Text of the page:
The other example of over-the-top brutality which seems to have garnered nothing but high-fives all around was the demo of The Last Of Us, the upcoming adventure from Naughty Dog. Here, our protagonist is a male, a survivor in a post-apocalyptic world who is traveling with another survivor, a young teenage girl. They aren’t father and daughter, and from what we know, we aren’t sure about how they met, or what they’re looking for. In this trailer, the duo enter a destroyed hotel, and quickly find it occupied by a hostile gang of survivors. There’s gunplay which is reminiscent of what you’d find in the Uncharted series, but at one point, Ellie, the teen, throws a brick at the head of a gang member, and Joel, the protagonist, slams the gang member’s head into a table – over and over, in close-up. Later, Ellie stabs another looter in the back in order to help Joel. Once free, Joel grabs the man’s shotgun, and shoots him point blank in the face. Originally, I was cool on The Last Of Us because I’m not a fan of seeing children in danger, but I ended the trailer with the idea that this was was just too brutal for me, overall. The prevailing argument would probably be that the setting warrants it: Joel and Ellie are survivors, doing what they have to in order to survive.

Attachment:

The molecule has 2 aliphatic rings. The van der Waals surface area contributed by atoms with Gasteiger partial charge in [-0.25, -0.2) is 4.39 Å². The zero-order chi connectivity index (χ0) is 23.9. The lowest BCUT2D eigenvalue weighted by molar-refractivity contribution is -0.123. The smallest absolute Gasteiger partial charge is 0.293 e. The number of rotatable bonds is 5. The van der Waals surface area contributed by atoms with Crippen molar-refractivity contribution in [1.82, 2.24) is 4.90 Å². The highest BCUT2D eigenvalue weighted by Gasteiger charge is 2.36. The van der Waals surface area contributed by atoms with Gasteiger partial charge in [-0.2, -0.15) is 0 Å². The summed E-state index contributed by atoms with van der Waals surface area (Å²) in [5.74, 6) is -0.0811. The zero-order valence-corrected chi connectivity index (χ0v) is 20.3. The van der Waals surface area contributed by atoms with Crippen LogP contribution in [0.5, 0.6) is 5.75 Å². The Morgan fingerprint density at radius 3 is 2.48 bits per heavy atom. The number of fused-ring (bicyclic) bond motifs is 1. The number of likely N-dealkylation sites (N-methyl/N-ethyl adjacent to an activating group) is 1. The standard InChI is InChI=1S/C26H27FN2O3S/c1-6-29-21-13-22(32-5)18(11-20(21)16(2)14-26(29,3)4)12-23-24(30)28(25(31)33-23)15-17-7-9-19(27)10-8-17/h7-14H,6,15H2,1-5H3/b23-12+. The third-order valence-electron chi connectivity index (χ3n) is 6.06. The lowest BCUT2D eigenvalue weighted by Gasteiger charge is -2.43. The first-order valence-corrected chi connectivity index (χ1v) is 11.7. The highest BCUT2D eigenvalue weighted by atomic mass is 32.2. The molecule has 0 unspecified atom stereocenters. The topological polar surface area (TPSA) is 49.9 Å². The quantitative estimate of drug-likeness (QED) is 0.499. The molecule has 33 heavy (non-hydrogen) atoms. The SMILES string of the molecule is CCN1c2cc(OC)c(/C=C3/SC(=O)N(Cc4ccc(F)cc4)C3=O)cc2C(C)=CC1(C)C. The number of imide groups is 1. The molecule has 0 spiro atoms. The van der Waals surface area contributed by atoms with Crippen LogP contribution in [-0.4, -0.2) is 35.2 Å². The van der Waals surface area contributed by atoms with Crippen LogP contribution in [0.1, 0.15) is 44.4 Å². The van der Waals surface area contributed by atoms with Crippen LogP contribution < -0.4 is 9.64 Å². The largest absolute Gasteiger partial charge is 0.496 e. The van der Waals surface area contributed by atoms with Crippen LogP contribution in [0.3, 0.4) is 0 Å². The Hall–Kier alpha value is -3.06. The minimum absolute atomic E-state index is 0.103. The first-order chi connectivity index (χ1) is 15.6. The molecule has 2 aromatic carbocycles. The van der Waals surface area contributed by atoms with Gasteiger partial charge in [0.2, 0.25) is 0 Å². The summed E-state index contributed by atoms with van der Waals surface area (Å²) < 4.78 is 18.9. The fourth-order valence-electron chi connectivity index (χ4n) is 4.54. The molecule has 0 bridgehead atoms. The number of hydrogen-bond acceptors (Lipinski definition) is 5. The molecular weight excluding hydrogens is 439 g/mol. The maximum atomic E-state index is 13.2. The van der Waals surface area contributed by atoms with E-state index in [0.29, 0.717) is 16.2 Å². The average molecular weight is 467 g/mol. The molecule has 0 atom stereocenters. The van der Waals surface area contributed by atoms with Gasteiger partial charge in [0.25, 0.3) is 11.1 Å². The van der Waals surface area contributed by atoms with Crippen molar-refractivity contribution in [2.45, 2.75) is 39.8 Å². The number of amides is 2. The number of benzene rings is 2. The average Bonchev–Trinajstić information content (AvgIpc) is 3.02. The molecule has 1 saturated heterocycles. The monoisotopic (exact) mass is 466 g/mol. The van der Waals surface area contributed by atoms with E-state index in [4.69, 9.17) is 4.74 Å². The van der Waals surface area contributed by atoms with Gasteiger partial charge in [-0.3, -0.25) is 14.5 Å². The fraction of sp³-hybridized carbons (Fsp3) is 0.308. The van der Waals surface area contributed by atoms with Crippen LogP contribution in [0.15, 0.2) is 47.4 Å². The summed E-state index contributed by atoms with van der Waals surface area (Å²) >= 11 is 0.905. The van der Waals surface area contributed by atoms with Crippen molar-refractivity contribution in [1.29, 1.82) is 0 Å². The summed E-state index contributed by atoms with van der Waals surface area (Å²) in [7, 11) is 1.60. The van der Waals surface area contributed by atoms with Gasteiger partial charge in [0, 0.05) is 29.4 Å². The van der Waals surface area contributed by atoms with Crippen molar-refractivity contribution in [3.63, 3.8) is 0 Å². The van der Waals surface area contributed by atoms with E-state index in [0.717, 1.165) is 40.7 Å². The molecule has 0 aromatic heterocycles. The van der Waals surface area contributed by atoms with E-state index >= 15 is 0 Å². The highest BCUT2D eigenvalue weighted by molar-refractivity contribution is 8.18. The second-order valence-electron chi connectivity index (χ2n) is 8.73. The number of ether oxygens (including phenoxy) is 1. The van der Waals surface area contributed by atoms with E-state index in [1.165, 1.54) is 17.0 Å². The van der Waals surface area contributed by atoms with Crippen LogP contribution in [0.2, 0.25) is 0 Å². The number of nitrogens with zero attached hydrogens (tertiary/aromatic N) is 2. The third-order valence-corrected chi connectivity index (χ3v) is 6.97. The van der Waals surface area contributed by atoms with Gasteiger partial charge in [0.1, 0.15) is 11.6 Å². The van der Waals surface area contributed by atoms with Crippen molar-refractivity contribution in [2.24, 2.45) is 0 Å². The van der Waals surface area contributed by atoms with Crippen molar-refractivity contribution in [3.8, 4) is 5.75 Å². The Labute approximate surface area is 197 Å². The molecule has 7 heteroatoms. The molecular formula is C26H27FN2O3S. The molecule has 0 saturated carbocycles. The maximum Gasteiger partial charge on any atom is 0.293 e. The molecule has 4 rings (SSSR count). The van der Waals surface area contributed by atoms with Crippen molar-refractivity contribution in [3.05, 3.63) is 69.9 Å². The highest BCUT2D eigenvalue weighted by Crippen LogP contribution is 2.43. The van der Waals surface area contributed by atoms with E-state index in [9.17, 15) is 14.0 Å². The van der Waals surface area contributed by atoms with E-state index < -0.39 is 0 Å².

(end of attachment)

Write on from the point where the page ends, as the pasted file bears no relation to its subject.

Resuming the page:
But wouldn’t we say that same thing about Lara’s predicament? Is the brutality shown in The Last of Us OK because it’s perpetrated by a man, against men, while Lara’s situation is taboo because it’s violence perpetrated by a man against a woman? The same goes for the Hitman: Absolution trailer: While it’s certainly head-scratchingly stupid to have dressed the women the way that the trailer creators chose to do, is the problem with the trailer that it’s a man enacting violence against women, a man enacting violence against women who were obviously designed to incorporate sexuality? If the points brought up by the Hitman trailer weren’t salient, it would be so cartoonish that it’s beneath mention for it’s eye-rolling WTFery. But the timing of it put it square in the middle of this controversy.
There are things that bother me, and there are things that do not. So many situations are mocked every day, from riding the subway to more darker elements. Some days we think they’re hilarious; other days we think the same examples are tasteless. Some things are far beyond our personal threshold for acceptable, not matter what the context, and that varies from person to person. Can we agree on a universal baseline for what is acceptable and what isn’t, and when something is acceptable and when it isn’t? I think until we answer those questions, we’re going to continue to see more offensive material and offensive behavior being created and consumed without consequence, and will continue to hear about the repercussions of a culture which refuses to admit where it stands on these issues.